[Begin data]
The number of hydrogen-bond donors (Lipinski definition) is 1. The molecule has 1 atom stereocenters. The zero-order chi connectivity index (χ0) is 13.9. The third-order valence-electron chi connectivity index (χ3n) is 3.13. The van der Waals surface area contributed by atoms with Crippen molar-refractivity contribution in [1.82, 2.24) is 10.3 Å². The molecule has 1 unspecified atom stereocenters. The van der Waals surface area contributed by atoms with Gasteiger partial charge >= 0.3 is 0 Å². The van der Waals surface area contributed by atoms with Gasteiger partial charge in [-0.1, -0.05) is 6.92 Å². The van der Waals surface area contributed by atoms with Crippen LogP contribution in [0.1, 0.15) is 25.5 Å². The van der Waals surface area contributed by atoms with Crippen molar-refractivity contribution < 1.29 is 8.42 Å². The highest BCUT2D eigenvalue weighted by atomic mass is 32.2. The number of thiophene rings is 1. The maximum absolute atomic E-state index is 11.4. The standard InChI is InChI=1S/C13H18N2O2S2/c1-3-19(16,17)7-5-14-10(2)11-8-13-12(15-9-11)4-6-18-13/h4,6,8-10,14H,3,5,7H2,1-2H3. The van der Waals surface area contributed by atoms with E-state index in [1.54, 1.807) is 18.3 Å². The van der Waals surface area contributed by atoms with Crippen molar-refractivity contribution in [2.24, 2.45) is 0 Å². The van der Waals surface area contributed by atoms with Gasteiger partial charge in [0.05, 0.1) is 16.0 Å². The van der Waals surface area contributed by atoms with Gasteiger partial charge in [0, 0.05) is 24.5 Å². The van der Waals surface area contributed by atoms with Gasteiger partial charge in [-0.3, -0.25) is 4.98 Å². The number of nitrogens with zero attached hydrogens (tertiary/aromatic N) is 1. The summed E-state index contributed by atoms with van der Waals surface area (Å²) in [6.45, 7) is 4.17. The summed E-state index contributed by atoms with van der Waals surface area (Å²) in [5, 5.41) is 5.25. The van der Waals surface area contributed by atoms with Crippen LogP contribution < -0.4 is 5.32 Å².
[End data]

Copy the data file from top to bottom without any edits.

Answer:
The number of hydrogen-bond donors (Lipinski definition) is 1. The molecule has 1 atom stereocenters. The zero-order chi connectivity index (χ0) is 13.9. The third-order valence-electron chi connectivity index (χ3n) is 3.13. The van der Waals surface area contributed by atoms with Crippen molar-refractivity contribution in [1.82, 2.24) is 10.3 Å². The molecule has 1 unspecified atom stereocenters. The van der Waals surface area contributed by atoms with Gasteiger partial charge >= 0.3 is 0 Å². The van der Waals surface area contributed by atoms with Gasteiger partial charge in [-0.1, -0.05) is 6.92 Å². The van der Waals surface area contributed by atoms with Crippen LogP contribution in [0.1, 0.15) is 25.5 Å². The van der Waals surface area contributed by atoms with Crippen molar-refractivity contribution < 1.29 is 8.42 Å². The highest BCUT2D eigenvalue weighted by atomic mass is 32.2. The number of thiophene rings is 1. The maximum absolute atomic E-state index is 11.4. The standard InChI is InChI=1S/C13H18N2O2S2/c1-3-19(16,17)7-5-14-10(2)11-8-13-12(15-9-11)4-6-18-13/h4,6,8-10,14H,3,5,7H2,1-2H3. The van der Waals surface area contributed by atoms with E-state index in [1.54, 1.807) is 18.3 Å². The van der Waals surface area contributed by atoms with Crippen molar-refractivity contribution in [2.24, 2.45) is 0 Å². The van der Waals surface area contributed by atoms with Gasteiger partial charge in [0.05, 0.1) is 16.0 Å². The van der Waals surface area contributed by atoms with Gasteiger partial charge in [0, 0.05) is 24.5 Å². The van der Waals surface area contributed by atoms with Gasteiger partial charge in [-0.3, -0.25) is 4.98 Å². The number of nitrogens with zero attached hydrogens (tertiary/aromatic N) is 1. The summed E-state index contributed by atoms with van der Waals surface area (Å²) in [6.45, 7) is 4.17. The summed E-state index contributed by atoms with van der Waals surface area (Å²) in [5, 5.41) is 5.25. The van der Waals surface area contributed by atoms with Crippen LogP contribution < -0.4 is 5.32 Å².